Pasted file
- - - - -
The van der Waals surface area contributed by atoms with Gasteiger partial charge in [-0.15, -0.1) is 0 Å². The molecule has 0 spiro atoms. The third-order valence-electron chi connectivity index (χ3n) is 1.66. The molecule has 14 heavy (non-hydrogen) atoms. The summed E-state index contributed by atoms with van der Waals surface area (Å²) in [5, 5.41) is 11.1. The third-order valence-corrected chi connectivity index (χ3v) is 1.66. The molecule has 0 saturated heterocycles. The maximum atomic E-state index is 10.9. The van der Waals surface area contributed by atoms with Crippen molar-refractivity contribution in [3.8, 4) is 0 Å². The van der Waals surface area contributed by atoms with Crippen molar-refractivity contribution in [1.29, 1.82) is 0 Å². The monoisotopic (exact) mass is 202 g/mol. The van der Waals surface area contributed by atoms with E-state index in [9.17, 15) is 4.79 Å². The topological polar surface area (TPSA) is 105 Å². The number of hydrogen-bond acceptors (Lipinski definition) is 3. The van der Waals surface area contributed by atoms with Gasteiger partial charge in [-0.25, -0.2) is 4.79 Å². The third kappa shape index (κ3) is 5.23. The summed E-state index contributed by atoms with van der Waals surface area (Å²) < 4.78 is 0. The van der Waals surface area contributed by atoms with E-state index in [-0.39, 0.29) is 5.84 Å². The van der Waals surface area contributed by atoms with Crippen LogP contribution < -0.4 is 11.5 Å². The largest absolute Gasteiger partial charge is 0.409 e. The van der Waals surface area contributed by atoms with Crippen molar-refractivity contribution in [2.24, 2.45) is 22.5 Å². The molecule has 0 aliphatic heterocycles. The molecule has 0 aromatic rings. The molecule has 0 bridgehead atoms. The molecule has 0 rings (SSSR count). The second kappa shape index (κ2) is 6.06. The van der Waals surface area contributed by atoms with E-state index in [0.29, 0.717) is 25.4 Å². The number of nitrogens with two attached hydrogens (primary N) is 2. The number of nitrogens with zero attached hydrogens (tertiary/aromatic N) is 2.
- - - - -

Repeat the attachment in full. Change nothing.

The van der Waals surface area contributed by atoms with Gasteiger partial charge in [-0.15, -0.1) is 0 Å². The molecule has 0 spiro atoms. The third-order valence-electron chi connectivity index (χ3n) is 1.66. The molecule has 14 heavy (non-hydrogen) atoms. The summed E-state index contributed by atoms with van der Waals surface area (Å²) in [5, 5.41) is 11.1. The third-order valence-corrected chi connectivity index (χ3v) is 1.66. The molecule has 0 saturated heterocycles. The maximum atomic E-state index is 10.9. The van der Waals surface area contributed by atoms with Crippen molar-refractivity contribution in [3.8, 4) is 0 Å². The van der Waals surface area contributed by atoms with Crippen molar-refractivity contribution in [1.29, 1.82) is 0 Å². The monoisotopic (exact) mass is 202 g/mol. The van der Waals surface area contributed by atoms with E-state index in [9.17, 15) is 4.79 Å². The topological polar surface area (TPSA) is 105 Å². The number of hydrogen-bond acceptors (Lipinski definition) is 3. The van der Waals surface area contributed by atoms with Gasteiger partial charge in [-0.25, -0.2) is 4.79 Å². The third kappa shape index (κ3) is 5.23. The summed E-state index contributed by atoms with van der Waals surface area (Å²) < 4.78 is 0. The van der Waals surface area contributed by atoms with E-state index in [-0.39, 0.29) is 5.84 Å². The van der Waals surface area contributed by atoms with Crippen LogP contribution < -0.4 is 11.5 Å². The largest absolute Gasteiger partial charge is 0.409 e. The van der Waals surface area contributed by atoms with Crippen molar-refractivity contribution in [2.24, 2.45) is 22.5 Å². The molecule has 0 aliphatic heterocycles. The molecule has 0 aromatic rings. The molecule has 0 bridgehead atoms. The molecule has 0 rings (SSSR count). The second kappa shape index (κ2) is 6.06. The van der Waals surface area contributed by atoms with E-state index in [0.29, 0.717) is 25.4 Å². The number of nitrogens with two attached hydrogens (primary N) is 2. The number of nitrogens with zero attached hydrogens (tertiary/aromatic N) is 2.